Words that count
I love this time of year, both at school and at church. It’s a season of regathering and in-gathering and joyful reconnection with friends after the summer’s adventures. It’s also a time when our communities are enlivened by people we meet for the first time. New students arrive with fresh questions and ideas, new children turn up in Sunday school, and visitors drop by hoping the church can help them find ways to be of service. In these bright fall days, new energies and hopes nearly crackle in the air.
It can also be an anxious time, because we want the quality of our invitation to our communities to match the hopeful aspirations of those who come through the door. Have we planned the right programs, chosen the right curricula? As we consider the invitation we hope to offer, it’s worth remembering the things that drew us to the life of faith, the planned and the unplanned, the organized and the accidental.
Years ago I taught a course on religious education with a gifted graduate student who recounted aspects of her Jewish education for our mostly Christian students. Her introduction to the religious life of her community included being invited by her teachers to lick honey from the letters of the Hebrew alphabet, a practice that dates back at least to the Middle Ages. This delicious invitation to the study of Hebrew linked study and sweetness forever in her imagination, as her teachers hoped it would.
My own early memories of religious education are not as auspicious. My first Sunday school teacher was my mother, and my first memories of church are of hiding and crying under the child-sized tables because I didn’t want to share her with other children. The religious education that mattered most was the one I received with my sister under the crook of our mother’s arm as she read to us. Our sacred texts were works by Dr. Seuss, Mother Goose, Ezra Jack Keats, and Maurice Sendak. The ritual of settling in together, the repeated readings of the same stories, and the proximity of our mother bathed everything she read to us in a kind of sacredness. Snuggled up together on the couch or in bed, it felt as if we had all the time in the world to roll the words on our tongues, feel their rhythms in our bodies, and discover the secrets that a well-drawn picture could hold. My mother gave me the foundation of my religious life—the feeling of having embarked on something of inexhaustible significance, something we would never finish or solve, an open-ended mystery we could seek in our books and, in Sendak’s phrase, in “the world all around.”
When my daughter was a little girl, I could never predict what invitation she would hear at church. Like my mother, I was my daughter’s first Sunday school teacher, and I always hoped that the stories and songs we shared in class would invite my kids into an exploration of life with God. But nothing I did came close to the impact of a “minute for mission” offered by a leader of our church. He began by talking about how he liked to wake up before the sun rose because he felt closest to God in the early morning stillness. The next morning, I woke at 5:30 to find my daughter awake and sitting at the window. “What are you doing?” I asked. “I’m watching for God, like John does,” she replied.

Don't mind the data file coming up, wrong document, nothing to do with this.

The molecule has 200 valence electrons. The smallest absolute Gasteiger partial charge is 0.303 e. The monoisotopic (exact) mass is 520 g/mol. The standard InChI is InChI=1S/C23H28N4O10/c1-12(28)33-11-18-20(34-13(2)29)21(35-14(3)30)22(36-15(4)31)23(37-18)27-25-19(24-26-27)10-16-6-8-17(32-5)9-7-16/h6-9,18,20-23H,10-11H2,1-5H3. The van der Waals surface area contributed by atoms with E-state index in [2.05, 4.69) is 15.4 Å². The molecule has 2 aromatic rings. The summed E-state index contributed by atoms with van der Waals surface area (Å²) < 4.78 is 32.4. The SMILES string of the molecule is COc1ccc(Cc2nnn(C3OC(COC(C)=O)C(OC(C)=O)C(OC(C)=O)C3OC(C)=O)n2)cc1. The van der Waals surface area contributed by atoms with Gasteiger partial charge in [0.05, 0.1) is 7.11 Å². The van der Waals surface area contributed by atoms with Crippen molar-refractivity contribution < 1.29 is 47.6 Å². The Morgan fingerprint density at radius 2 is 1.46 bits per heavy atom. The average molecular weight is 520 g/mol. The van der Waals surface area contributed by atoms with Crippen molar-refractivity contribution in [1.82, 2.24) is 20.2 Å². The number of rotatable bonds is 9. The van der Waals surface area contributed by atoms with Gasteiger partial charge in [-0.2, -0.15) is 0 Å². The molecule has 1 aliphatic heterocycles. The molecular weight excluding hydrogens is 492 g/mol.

These feelings and convictions—that study is as sweet as honey, that reading is as intimate and mysterious as prayer, that we long for a glimpse of God’s presence and will wake up early to seek it—are not easy to communicate, even in church. It’s hard to find the right words to express them. But these early fall days, when our communities feel the most porous, are an opportunity to try. What matters most is our willingness to speak with each other about the things that matter most to us.
The Christian calendar gives us a saint for this work: St. Jerome, the fourth-century scholar whose translations of the Old and New Testaments formed the basis of the Latin Vulgate. September 30 is the feast day of this patron saint of translators who stands at the threshold of our rich religious inheritance and beckons us to enter. Jerome devoted his life to making scriptures first written in Hebrew and Greek available in a different language. His work of translation is our work too.
As Jerome knew, our attempts to cross the boundaries of language draw us into relationship with others—in Jerome’s case, with the rabbis who taught him to read the Hebrew text and with the women who supported his work and shared his devotion to prayer and study. His translations opened the Bible to the people of his time and place and far beyond it. And his work of translation opened him to others’ lives. This fall we have an opportunity to translate and to be translated, to find words for what matters most to us, and to be changed by the encounter with what matters to others.